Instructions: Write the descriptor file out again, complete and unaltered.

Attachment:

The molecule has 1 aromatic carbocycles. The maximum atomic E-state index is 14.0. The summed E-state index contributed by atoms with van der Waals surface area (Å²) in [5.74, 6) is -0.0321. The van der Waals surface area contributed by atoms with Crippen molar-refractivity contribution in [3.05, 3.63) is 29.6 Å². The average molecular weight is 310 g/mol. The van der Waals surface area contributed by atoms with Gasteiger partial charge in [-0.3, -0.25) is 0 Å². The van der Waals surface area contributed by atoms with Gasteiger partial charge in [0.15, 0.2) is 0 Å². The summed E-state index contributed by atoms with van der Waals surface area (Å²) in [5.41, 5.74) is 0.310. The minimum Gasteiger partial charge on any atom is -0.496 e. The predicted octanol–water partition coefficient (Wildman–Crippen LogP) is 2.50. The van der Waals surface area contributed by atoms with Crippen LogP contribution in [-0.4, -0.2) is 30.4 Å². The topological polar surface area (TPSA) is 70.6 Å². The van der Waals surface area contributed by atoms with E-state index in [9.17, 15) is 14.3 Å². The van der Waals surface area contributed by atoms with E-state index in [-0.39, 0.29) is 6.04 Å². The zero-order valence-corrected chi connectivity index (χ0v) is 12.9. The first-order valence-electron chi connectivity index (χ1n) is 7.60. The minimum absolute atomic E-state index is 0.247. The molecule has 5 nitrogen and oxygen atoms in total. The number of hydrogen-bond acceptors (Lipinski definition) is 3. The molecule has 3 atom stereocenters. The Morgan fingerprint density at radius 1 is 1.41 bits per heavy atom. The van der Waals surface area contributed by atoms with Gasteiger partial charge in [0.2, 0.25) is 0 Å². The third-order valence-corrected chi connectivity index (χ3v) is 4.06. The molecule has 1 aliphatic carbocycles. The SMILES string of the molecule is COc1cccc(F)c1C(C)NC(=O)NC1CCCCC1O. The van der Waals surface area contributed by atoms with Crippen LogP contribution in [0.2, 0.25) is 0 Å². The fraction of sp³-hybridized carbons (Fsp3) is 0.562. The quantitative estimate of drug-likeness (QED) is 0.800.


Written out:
The molecule has 1 aromatic carbocycles. The maximum atomic E-state index is 14.0. The summed E-state index contributed by atoms with van der Waals surface area (Å²) in [5.74, 6) is -0.0321. The van der Waals surface area contributed by atoms with Crippen molar-refractivity contribution in [3.05, 3.63) is 29.6 Å². The average molecular weight is 310 g/mol. The van der Waals surface area contributed by atoms with Gasteiger partial charge in [-0.3, -0.25) is 0 Å². The van der Waals surface area contributed by atoms with Gasteiger partial charge in [0.15, 0.2) is 0 Å². The summed E-state index contributed by atoms with van der Waals surface area (Å²) in [5.41, 5.74) is 0.310. The minimum Gasteiger partial charge on any atom is -0.496 e. The predicted octanol–water partition coefficient (Wildman–Crippen LogP) is 2.50. The van der Waals surface area contributed by atoms with Crippen LogP contribution in [-0.4, -0.2) is 30.4 Å². The topological polar surface area (TPSA) is 70.6 Å². The van der Waals surface area contributed by atoms with E-state index in [9.17, 15) is 14.3 Å². The van der Waals surface area contributed by atoms with E-state index in [-0.39, 0.29) is 6.04 Å². The zero-order valence-corrected chi connectivity index (χ0v) is 12.9. The first-order valence-electron chi connectivity index (χ1n) is 7.60. The minimum absolute atomic E-state index is 0.247. The molecule has 5 nitrogen and oxygen atoms in total. The number of hydrogen-bond acceptors (Lipinski definition) is 3. The molecule has 3 atom stereocenters. The Morgan fingerprint density at radius 1 is 1.41 bits per heavy atom. The van der Waals surface area contributed by atoms with Gasteiger partial charge in [0.2, 0.25) is 0 Å². The third-order valence-corrected chi connectivity index (χ3v) is 4.06. The molecule has 1 aliphatic carbocycles. The SMILES string of the molecule is COc1cccc(F)c1C(C)NC(=O)NC1CCCCC1O. The van der Waals surface area contributed by atoms with Crippen LogP contribution in [0.2, 0.25) is 0 Å². The fraction of sp³-hybridized carbons (Fsp3) is 0.562. The quantitative estimate of drug-likeness (QED) is 0.800.